During budget deliberations in Congress, Palatino said the Kabataan Partylist has steadfastly opposed the budget cuts. “But despite all our efforts, we have been ignored.”
Member organizations of the alliance Kilos Na Laban sa Budget Cuts (Movement Against Budget Cuts) said they, too, have lobbied with the Aquino government and the 15th Congress to “stand for the people.” But they were “insulted by the Congress’ railroading of the approval of the 2011 budget, which increased by billions of pesos the pork barrel funds, dole-outs and patronage funds, the budget for military and debt spending,” and maintained the cuts in education, health and other social services.
Because of this, they have issued a ‘Notice of Strike’ to all SUCs. “We owe it to the Filipino people. We owe it to the future generation. It is during these times that the youth are being called to take up its role as the hope of our motherland,” the group said.
Students and faculty members of SUCs in Metro Manila marched out of their classrooms on November 25 for the protest actions in their respective schools. In UP-Diliman, students barricaded the University Avenue and held a noise barrage around the campus. College deans and members of the faculty expressed their support for the protest.
In UP Manila, the students and teachers roamed the UP-PGH community. They held a boodle fight for lunch and stayed at the campus for a “sleep-in” protest. In PUP, students listened hand-in-hand with their school administration in a protest concert. Chairs were piled up at the campus main gate to serve as blockade.
In Baguio, 15 members of youth group Anakbayan held a lightning rally in time for Aquino’s ribbon cutting for an opening of a fastfood chain. They said the budget cut on education is unjust, adding that education should not be treated as a mere commodity.
Protest actions were also launched in the Philippine Normal University (PNU), Eulogio Amang Rodriguez Institute of Technology (EARIST) and Rizal Technological University (RTU). Even high school students joined the protests as around a hundred students walked out of Quirino High School in Quezon City.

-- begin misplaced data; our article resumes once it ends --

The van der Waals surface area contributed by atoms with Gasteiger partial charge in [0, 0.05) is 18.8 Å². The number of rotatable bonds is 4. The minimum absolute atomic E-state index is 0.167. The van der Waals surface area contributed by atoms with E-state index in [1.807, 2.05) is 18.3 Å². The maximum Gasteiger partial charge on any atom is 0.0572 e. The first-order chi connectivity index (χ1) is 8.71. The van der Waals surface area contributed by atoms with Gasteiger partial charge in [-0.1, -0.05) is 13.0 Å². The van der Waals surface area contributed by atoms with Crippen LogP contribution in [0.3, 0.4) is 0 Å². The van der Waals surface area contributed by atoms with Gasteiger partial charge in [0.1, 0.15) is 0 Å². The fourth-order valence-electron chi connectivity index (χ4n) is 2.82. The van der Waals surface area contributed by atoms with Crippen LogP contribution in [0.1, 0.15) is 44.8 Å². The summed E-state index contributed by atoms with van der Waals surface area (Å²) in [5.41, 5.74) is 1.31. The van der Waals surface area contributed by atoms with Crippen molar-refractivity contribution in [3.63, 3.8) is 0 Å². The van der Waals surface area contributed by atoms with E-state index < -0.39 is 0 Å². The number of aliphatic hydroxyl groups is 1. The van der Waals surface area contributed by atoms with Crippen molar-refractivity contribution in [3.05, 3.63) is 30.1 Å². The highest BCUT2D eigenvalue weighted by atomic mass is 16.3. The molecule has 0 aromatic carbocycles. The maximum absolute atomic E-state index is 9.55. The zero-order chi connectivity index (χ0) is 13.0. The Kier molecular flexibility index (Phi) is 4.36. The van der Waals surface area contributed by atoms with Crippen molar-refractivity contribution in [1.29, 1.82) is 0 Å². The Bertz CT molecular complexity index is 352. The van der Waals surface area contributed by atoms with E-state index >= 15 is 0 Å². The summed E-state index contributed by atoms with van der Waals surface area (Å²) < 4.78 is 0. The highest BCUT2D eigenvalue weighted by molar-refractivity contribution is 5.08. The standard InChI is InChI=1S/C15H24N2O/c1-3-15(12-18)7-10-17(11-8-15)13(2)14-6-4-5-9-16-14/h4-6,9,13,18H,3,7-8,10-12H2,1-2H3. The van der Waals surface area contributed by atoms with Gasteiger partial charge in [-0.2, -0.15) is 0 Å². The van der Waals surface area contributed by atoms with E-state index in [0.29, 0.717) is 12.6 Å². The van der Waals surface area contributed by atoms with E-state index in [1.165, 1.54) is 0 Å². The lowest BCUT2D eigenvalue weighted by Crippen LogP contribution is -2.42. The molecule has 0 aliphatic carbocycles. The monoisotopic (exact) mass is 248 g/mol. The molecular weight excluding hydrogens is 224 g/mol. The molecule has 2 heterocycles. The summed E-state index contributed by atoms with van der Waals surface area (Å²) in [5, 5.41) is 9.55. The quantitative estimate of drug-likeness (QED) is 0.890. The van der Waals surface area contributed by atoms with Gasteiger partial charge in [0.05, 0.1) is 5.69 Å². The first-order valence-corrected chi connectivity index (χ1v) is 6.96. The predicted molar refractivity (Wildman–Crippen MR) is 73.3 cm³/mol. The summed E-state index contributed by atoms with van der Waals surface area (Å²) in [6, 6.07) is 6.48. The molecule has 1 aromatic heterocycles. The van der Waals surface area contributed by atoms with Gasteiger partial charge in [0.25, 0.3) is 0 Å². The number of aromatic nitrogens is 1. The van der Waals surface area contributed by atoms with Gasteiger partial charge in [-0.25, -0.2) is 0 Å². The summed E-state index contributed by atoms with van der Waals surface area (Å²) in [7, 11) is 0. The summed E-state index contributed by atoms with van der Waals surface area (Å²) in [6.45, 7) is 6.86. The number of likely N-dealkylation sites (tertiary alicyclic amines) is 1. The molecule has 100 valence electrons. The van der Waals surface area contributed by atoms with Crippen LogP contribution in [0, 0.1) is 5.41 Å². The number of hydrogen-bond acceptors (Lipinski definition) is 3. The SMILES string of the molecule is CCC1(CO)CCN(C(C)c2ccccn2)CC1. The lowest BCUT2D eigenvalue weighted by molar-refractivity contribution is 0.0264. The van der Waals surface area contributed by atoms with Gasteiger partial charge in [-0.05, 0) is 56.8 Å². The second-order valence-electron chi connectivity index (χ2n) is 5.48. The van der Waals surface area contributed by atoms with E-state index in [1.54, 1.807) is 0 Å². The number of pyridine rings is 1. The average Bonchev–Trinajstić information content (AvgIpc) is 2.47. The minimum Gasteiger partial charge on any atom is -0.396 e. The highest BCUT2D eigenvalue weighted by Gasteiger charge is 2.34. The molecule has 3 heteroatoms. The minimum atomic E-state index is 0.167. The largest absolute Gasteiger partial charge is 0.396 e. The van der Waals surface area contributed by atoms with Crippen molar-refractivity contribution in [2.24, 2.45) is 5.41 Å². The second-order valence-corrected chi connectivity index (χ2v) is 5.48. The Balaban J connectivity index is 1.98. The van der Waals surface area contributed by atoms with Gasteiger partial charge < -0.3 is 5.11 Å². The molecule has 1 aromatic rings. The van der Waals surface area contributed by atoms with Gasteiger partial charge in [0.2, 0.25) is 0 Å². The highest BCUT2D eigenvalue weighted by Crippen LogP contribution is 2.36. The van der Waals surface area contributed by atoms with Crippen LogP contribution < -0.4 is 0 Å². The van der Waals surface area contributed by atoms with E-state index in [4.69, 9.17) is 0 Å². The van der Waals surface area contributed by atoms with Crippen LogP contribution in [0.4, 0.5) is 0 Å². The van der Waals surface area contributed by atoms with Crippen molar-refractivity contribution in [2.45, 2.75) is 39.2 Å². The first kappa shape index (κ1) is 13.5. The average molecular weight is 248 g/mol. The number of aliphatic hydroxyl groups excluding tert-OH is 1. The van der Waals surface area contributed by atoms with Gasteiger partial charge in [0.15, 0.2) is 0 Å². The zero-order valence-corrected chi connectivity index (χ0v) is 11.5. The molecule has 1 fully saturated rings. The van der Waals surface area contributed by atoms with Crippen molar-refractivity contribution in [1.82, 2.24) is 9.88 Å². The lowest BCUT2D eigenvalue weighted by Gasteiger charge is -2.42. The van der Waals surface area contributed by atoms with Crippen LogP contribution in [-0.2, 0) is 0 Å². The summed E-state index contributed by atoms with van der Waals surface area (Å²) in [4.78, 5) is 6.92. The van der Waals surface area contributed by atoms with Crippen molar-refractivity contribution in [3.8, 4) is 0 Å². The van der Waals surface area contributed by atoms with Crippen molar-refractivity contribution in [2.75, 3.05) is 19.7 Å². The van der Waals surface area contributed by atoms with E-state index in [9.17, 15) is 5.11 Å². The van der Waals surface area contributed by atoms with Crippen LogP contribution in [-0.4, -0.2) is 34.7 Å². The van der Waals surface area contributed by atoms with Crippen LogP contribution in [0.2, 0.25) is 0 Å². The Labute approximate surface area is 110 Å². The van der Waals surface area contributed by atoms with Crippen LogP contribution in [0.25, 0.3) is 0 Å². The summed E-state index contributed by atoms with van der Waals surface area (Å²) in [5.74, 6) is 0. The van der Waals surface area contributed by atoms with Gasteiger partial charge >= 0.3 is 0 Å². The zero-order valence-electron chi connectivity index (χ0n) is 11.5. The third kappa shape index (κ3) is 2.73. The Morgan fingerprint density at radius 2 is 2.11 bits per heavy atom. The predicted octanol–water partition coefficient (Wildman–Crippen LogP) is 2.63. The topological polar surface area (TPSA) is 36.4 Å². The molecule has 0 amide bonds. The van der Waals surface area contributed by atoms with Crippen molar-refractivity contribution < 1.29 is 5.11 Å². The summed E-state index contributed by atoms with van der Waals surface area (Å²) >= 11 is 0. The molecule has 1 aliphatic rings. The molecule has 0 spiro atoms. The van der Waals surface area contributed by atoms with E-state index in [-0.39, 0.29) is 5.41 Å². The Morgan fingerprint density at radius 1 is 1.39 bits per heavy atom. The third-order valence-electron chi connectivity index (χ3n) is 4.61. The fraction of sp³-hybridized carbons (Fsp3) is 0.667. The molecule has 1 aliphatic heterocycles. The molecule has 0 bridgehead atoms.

“We need to act now to stop budget cuts in education and other social services. The cuts will lead to skyrocketing tuition and other fees and commercialization of social services, which will result to a greater number of Filipinos being driven into further destitution,” the statement read.
The following day (Nov 26), over eight thousand students from various SUCs marched toward the Department of Budget and Management to belie the claim of Budget Secretary Florencio Abad in a radio interview that there would be no budget cuts in SUCs. Abad said such cuts would be compensated by increasing tuition rates and using savings of public schools.
UP Diliman University Council Chair Rainier Sindayen said Abad’s statement only confirms that the Aquino administration would eventually abandon public tertiary education, “transferring the state responsibility of providing funding for higher education to the already burdened Filipino people.”
Right after their protest actions in front of the Budget office, the students proceeded to Chino Roces Bridge, formerly known as Mendiola, to further show their protest against the impending budget cuts on SUCs.
The nationwide protest action is expected to peak by December 1, as students march toward the Senate office in Pasay City in time for its deliberation on the budget. “We owe it to the next generation,” Regal said. (Bulatlat.com)